Stained glass has enhanced buildings since the Middle Ages and continues to captivate architects and design lovers today. Used as windows or ceilings, the works, which are constructed of colored glass pieces connected and outlined by strips of lead, are frequently found in religious buildings. Discover the 10 of the world’s most breathtaking stained-glass windows with Design Limited Edition!
From a Gothic chapel in Paris to a hotel in Mexico City, take a look at some of the most beautiful stained-glass windows in the world and see how architects such as Antoni Gaudí, Philip Johnson and Oscar Niemeyer, have used the art form in some of their most iconic designs.
Cathedral of Brasília, Brazil
The Oscar Niemeyer – designed cathedral’s distinctive stained glass was created by artist Marianne Peretti in 1990. The 22,000- square-foot work features waves of blue, green, white, and brown glass.
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Aachen Cathedral, Germany
Construction of the UNESCO World Heritage Site began in 796 under Emperor Charlemagne and was expanded during the Middle Ages. The gothic sanctuary is lined with nearly 84-foot-tall stained-glass windows, designed by Walther Benner and Anton Wendling after the original glazing was destroyed during World War II.
Joseph’s Church, Le Havre, France
The Neo-Gothic church was built in the 1950s in the French port city as a tribute to the 5,000 citizens who died during World War II, when the town was nearly completely destroyed. Architect Auguste Perret was instrumental in the plan to rebuild the city and designed the church, which features a 350-foot spire-lined with stained glass.
Commissioned in the 13th century by King Louis IX, this Gothic chapel is nestled on the Ile de la Cité and boasts 15 stained-glass panels in its nave and apse that depict more than a thousand biblical figures. The panels recently underwent a seven-year, $10 million restoration, during which the windows were removed and cleaned with lasers.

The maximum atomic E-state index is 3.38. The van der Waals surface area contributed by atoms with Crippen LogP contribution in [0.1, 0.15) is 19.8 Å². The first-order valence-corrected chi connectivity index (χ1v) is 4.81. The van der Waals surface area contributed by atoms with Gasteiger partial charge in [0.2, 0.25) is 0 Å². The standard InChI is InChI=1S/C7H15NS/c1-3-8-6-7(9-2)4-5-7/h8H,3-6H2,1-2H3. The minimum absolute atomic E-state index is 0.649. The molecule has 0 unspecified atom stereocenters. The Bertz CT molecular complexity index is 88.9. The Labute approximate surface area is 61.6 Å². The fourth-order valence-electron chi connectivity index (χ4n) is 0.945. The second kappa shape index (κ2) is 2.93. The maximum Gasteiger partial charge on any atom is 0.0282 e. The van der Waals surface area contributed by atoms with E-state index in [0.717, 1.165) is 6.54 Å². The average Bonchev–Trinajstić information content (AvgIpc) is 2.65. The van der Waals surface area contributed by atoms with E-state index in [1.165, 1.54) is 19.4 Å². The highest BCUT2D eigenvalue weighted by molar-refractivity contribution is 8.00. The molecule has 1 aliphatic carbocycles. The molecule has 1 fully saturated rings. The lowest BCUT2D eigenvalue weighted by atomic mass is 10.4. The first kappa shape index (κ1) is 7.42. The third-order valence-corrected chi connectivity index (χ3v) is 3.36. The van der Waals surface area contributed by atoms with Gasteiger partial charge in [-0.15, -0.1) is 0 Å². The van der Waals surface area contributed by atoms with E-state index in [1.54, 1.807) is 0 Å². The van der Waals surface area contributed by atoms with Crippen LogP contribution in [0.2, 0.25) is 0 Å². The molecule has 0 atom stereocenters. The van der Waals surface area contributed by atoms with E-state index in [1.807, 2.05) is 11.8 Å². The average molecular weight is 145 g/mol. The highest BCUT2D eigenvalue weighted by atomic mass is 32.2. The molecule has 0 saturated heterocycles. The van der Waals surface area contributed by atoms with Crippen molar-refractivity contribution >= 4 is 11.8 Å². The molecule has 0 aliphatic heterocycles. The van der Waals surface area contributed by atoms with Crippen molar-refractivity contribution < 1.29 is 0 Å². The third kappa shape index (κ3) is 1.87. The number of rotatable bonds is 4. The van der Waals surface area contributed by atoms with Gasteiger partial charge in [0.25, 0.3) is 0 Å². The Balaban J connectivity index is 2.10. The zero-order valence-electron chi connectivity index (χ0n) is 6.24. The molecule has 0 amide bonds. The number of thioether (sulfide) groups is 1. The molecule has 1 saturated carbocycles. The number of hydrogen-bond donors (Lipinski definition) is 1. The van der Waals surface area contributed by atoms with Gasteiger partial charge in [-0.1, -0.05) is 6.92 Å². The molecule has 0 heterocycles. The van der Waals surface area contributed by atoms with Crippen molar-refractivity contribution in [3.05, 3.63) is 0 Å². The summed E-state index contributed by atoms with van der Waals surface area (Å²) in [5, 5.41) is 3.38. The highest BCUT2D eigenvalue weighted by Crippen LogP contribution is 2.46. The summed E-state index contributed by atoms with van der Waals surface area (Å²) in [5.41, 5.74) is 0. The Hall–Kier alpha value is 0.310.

Thanks-Giving Square, Dallas
In 1977 Philip Johnson designed a delicately spiraling white chapel to anchor a tranquil three-acre oasis in the heart of downtown Dallas. The ornate structure is crowned by the Glory Window, which comprises 73 stained-glass panels crafted by French artist Gabriel Loire.
Chicago Cultural Center, Chicago
The Louis Comfort Tiffany dome at the Chicago Cultural Center measures 38 feet in diameter, making it one of the largest stained-glass domes in the world. Held together by an ornate cast-iron frame that features some 30,000 pieces of glass shaped like fish scales, the dome was finished in 1897, the same year the building opened as the city’s first public library. The dome underwent a meticulous restoration in 2008 and is now lighted electrically.
Nasir al-Mulk Mosque, Shiraz, Iran
Finished at the end of the 19th century, this Technicolor mosque in southern Iran dazzles with intricate stained-glass windows, richly colored tiles, carved pillars, and woven rugs. Due to its strategic positioning, early-morning light produces a kaleidoscopic effect within the structure, which has survived numerous earthquakes thanks to the flexible wood struts within its walls.
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King’s College Chapel, Cambridge, England
In 1446 King Henry VI laid the foundation stone of this monumental English Gothic chapel, which features the largest fan vault in the world. The 26 stained-glass panels were installed more than a century later under the authority of King Henry VIII, who used them to reinforce his position as Supreme Head of the English Church after breaking with Rome.
La Sagrada Familia, Barcelona
Perhaps the most iconic work of architect Antoni Gaudí, this Catalan Modernisme cathedral that dominates the Barcelona skyline contains a stunning rainbow of abstract stained-glass windows. Although work began on the structure in 1882, Gaudí never saw the windows installed but left several directives as to his wishes for them. Still incomplete, the building is now helmed by architect Jordi Faulí, who recently announced that the final stage of construction is on track to be complete in 2026, exactly a century after Gaudí’s death.
Gran Hotel Ciudad de México, Mexico City
This 1899 upmarket department store with a soaring Tiffany-stained-glass ceiling in the lobby was transformed into a luxury hotel in anticipation of the 1968 Olympic Games. The ceiling, which evokes the country’s Mesoamerican heritage with a lively palette of turquoise and gold, was designed by French artisan Jacques Gruber and also features a Louis XV–style chandelier.
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